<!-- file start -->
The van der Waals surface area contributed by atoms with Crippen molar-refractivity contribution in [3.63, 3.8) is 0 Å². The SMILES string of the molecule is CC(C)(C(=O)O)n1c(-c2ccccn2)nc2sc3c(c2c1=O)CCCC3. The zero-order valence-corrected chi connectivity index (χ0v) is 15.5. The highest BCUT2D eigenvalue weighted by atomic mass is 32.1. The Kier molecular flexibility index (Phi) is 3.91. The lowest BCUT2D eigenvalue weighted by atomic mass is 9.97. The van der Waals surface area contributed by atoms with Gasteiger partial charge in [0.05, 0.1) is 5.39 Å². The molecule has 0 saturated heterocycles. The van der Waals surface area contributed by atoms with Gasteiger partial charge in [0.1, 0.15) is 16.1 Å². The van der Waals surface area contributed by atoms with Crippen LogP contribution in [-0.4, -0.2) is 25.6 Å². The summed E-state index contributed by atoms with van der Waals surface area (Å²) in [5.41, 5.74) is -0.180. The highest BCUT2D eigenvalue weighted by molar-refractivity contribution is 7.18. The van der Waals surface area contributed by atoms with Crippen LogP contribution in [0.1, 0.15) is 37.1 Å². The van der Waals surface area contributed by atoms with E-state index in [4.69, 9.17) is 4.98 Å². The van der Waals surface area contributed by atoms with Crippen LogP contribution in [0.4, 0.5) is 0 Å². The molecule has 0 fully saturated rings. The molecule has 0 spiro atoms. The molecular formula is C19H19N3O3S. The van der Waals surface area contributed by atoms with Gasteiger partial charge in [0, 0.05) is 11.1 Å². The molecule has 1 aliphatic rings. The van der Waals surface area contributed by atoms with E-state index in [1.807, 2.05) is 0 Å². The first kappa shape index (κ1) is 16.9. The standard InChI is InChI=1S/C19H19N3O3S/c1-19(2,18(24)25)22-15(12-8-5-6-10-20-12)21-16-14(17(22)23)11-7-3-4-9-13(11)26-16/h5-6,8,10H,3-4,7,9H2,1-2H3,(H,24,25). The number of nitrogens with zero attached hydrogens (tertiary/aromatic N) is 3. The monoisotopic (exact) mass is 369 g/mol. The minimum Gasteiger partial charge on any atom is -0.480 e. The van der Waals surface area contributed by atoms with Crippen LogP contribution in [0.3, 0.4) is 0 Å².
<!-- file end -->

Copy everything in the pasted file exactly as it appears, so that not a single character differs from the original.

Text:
The van der Waals surface area contributed by atoms with Crippen molar-refractivity contribution in [3.63, 3.8) is 0 Å². The SMILES string of the molecule is CC(C)(C(=O)O)n1c(-c2ccccn2)nc2sc3c(c2c1=O)CCCC3. The zero-order valence-corrected chi connectivity index (χ0v) is 15.5. The highest BCUT2D eigenvalue weighted by atomic mass is 32.1. The Kier molecular flexibility index (Phi) is 3.91. The lowest BCUT2D eigenvalue weighted by atomic mass is 9.97. The van der Waals surface area contributed by atoms with Gasteiger partial charge in [0.05, 0.1) is 5.39 Å². The molecule has 0 saturated heterocycles. The van der Waals surface area contributed by atoms with Gasteiger partial charge in [0.1, 0.15) is 16.1 Å². The van der Waals surface area contributed by atoms with Crippen LogP contribution in [-0.4, -0.2) is 25.6 Å². The summed E-state index contributed by atoms with van der Waals surface area (Å²) in [5.41, 5.74) is -0.180. The highest BCUT2D eigenvalue weighted by molar-refractivity contribution is 7.18. The van der Waals surface area contributed by atoms with Crippen LogP contribution in [0.1, 0.15) is 37.1 Å². The van der Waals surface area contributed by atoms with E-state index in [4.69, 9.17) is 4.98 Å². The van der Waals surface area contributed by atoms with Crippen LogP contribution in [0.4, 0.5) is 0 Å². The molecule has 0 fully saturated rings. The molecule has 0 spiro atoms. The molecular formula is C19H19N3O3S. The van der Waals surface area contributed by atoms with Gasteiger partial charge in [0, 0.05) is 11.1 Å². The molecule has 1 aliphatic rings. The van der Waals surface area contributed by atoms with E-state index in [1.807, 2.05) is 0 Å². The first kappa shape index (κ1) is 16.9. The standard InChI is InChI=1S/C19H19N3O3S/c1-19(2,18(24)25)22-15(12-8-5-6-10-20-12)21-16-14(17(22)23)11-7-3-4-9-13(11)26-16/h5-6,8,10H,3-4,7,9H2,1-2H3,(H,24,25). The number of nitrogens with zero attached hydrogens (tertiary/aromatic N) is 3. The monoisotopic (exact) mass is 369 g/mol. The minimum Gasteiger partial charge on any atom is -0.480 e. The van der Waals surface area contributed by atoms with Crippen LogP contribution in [0.3, 0.4) is 0 Å².